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In computer talk, it's like an IF/THEN statement. IF such happens, THEN thus happens. We're familiar with the classic.

All humans die. (major premise)
I'm human. (minor premise)
I will die. (conclusion)

Both premises and the conclusion are solid.

Although we may more properly call it enthymeme because they usually leave the major premise unsaid.

It is wrong to take human life. (major premise unsaid)
Human life begins at conception. (minor premise)
Abortion takes human life and is, therefore, wrong. (conclusion)

Are the premises and conclusion of this syllogism solid? We may argue many cases where taking a human life is morally right. Self-defense, war, capital punishment. You may agree or disagree but there is basis for argument. So also may you argue the minor premise and its conclusion.

Expanding on what Chrystia Freeland said on this week's Real Time with Bill Maher, the "Every Sperm Is Sacred" bunch have painted themselves into a rhetorical and logical corner.

Of course Mourdock believes that life is a gift from God even though it may be the product of rape. I think that he truly and honestly believes what he said. Just watch him.

The syllogism will not let him reach any other conclusion any more than an IF/THEN statement will veer from its path. I've done some very simple programming and the crucial step is testing. Do each of your programming statements lead to the result you want? Perhaps their syllogism is constructed to lead to the desired result. Or have they just not tested it adequately?

Okay, I think most of us can agree that it's wrong to unjustifiably take a human life so let's let the major premise stand and argue justification. I wonder if Mourdock felt as bad when stuff hit the fan for him as when a woman finds out her violation resulted in conception. Mourdock is already over the worse of the approbation. He may lose his election. Or he may win. In any case, his life will not be irrevocably changed. How can they ignore the self defense argument when it comes to the mother's life?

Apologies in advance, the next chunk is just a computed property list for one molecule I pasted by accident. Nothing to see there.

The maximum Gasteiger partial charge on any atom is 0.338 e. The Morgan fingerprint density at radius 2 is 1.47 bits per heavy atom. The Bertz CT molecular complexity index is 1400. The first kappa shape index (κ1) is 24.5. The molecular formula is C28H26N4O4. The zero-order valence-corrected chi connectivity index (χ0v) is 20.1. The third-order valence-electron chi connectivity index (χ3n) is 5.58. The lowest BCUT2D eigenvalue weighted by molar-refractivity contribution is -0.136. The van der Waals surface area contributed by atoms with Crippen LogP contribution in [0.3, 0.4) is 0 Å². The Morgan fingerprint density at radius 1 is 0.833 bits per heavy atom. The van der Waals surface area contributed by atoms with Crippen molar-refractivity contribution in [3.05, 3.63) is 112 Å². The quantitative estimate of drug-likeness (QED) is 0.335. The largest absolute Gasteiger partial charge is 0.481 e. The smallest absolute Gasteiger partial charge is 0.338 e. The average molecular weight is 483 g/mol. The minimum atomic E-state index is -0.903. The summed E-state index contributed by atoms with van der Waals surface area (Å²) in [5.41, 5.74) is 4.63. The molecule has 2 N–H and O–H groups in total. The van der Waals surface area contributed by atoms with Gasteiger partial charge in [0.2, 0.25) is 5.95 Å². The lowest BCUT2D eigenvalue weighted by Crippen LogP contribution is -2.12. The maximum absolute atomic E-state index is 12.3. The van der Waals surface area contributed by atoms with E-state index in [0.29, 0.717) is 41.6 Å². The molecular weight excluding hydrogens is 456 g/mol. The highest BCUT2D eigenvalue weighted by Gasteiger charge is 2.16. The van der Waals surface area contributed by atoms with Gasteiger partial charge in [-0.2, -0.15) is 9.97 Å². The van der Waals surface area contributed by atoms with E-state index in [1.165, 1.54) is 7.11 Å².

Personally, I have a lot of problems with the rape exception and all the other exceptions because I just plain can't buy into the minor premise. The fetus is a human life when it can survive outside the womb. That's what I believe. Until birth the life is hypothetical.

I don't believe an embryo is life. It has life. In the same way that my heart has life. The same way my tonsils and blood have life. None of my body parts will spontaneously continue to have life when removed from body any more than the pre-viable fetus will. If my heart is removed I will cease to have life yet not so with my tonsils or a reasonable amount of my blood.

These arguments have all been made ad infinitum about abortion. Magical thinking abounds throughout the spectrum of their philosophy.

Obama is not an American citizen.
Only citizens can be president.
Therefore Obama cannot be president.

Global warming. The economy. Foreign policy. The list is almost endless.

I don't entirely object to magical thinking. We all need something sometimes. I object to magical thinking as a basis for policy decisions. I object to the lack of intellectual rigor which prevents these people from testing the coherence of their premises and conclusions.

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